Condyloma acuminatum

by Jason Wasserman MD PhD FRCPC
December 6, 2022


What is condyloma acuminatum?

Condyloma acuminatum is a non-cancerous growth caused by human papillomavirus (HPV). Another name for this condition is a genital wart.

Can condyloma acuminatum turn into cancer?

No. Condyloma acuminatum is a non-cancerous condition that will not turn into cancer over time. However, this condition can recur (regrow) in the same location after treatment.

What causes condyloma acuminatum?

Condyloma acuminatum is caused by infection with low-risk types of human papillomavirus (HPV), typically types 6 and 12.

Where is condyloma acuminatum found?

In women, this condition commonly involves the vulva, perianal skin, perineum, vagina, and cervix. In men, this condition commonly involves the penis, scrotum, perianal skin, and perineum. Although rare, this condition can also involve the urethra in both women and men.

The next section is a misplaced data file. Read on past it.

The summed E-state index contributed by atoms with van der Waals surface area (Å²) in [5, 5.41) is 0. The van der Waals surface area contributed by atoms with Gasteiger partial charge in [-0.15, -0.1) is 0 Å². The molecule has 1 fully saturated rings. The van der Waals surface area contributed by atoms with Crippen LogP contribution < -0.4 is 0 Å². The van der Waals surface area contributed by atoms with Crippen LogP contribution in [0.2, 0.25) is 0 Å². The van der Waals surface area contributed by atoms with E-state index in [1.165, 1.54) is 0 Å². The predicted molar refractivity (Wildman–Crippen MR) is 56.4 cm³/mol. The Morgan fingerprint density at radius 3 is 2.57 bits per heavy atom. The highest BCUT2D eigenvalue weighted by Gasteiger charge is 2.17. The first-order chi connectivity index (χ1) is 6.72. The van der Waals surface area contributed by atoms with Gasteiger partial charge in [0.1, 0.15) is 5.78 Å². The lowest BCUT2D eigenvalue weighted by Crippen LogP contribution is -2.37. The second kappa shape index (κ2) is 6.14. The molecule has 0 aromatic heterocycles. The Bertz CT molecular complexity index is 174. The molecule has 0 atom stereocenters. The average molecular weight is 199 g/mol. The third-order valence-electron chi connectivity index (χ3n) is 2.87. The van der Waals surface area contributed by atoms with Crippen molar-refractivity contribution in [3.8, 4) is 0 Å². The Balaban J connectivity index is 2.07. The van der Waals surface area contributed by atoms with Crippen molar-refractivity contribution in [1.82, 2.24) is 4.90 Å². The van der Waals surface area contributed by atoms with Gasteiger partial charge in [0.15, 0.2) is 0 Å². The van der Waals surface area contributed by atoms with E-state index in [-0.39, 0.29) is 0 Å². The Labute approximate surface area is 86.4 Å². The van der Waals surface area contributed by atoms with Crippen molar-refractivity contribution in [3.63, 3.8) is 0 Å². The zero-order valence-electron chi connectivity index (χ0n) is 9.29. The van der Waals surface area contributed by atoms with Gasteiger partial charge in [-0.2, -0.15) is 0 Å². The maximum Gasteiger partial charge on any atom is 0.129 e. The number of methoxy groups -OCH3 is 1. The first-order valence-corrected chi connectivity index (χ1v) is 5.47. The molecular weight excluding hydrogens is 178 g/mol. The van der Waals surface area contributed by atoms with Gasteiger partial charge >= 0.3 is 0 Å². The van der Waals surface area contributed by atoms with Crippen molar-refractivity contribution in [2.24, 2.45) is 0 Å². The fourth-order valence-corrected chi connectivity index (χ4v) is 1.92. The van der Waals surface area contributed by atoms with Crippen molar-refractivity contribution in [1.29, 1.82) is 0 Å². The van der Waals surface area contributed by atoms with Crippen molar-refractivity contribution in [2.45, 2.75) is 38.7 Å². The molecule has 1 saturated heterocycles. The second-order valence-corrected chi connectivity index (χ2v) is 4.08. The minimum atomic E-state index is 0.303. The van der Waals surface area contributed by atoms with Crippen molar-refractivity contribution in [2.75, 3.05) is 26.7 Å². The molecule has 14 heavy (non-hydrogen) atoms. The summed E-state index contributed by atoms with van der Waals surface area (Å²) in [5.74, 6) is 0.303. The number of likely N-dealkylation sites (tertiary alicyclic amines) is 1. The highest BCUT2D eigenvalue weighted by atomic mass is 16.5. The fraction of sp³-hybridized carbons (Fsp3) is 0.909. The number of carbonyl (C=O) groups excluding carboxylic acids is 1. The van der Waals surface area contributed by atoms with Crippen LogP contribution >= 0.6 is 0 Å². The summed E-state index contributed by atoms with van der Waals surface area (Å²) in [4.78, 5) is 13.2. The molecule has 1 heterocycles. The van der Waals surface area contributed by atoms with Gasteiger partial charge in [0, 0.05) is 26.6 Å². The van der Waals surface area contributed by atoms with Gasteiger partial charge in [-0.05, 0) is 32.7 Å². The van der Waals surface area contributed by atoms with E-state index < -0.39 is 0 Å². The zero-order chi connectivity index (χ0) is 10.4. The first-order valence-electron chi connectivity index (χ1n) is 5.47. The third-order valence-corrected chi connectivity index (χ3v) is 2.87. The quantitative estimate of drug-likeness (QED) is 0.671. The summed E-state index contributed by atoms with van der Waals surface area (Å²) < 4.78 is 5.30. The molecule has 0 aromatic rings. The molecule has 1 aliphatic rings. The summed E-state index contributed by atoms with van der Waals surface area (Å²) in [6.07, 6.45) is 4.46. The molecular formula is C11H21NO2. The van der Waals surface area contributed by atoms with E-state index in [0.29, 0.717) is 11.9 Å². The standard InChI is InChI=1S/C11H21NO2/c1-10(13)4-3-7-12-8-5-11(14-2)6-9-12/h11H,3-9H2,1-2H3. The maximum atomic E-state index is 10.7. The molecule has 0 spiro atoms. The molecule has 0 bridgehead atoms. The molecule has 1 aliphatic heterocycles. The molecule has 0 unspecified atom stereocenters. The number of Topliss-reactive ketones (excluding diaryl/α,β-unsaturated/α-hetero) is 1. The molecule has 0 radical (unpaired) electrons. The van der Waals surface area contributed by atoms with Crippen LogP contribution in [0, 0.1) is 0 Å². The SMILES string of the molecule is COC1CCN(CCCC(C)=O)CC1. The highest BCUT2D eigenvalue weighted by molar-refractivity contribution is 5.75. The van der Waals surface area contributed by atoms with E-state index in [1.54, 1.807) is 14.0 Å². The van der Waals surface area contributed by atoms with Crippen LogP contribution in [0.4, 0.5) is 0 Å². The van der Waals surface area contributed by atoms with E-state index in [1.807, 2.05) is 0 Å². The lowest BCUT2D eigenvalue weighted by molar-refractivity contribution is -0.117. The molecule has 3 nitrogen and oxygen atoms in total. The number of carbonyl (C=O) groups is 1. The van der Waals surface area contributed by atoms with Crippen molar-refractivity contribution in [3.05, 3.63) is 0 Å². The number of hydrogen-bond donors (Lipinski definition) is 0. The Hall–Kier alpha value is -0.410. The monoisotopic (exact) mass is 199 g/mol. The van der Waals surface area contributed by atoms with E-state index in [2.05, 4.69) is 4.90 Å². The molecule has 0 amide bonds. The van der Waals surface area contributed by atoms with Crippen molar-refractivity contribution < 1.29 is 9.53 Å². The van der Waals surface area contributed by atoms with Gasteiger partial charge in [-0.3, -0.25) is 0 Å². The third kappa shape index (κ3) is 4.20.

How is this diagnosis made?

The diagnosis of condyloma acuminatum is usually made after part or all of the growth is removed and sent to a pathologist for examination under the microscope.

What does condyloma acuminatum look like under the microscope?

When examined under the microscope, condyloma acuminatum is typically composed of long finger-like projections of tissue covered by specialized squamous cells. Pathologists often use the term verrucous or papillary to describe these finger-like projections. Abnormal-looking squamous cells called koilocytes may also be seen. Koilocytes are squamous cells that have been infected by HPV.

Other helpful resources

Mayo Clinic

Cleveland Clinic

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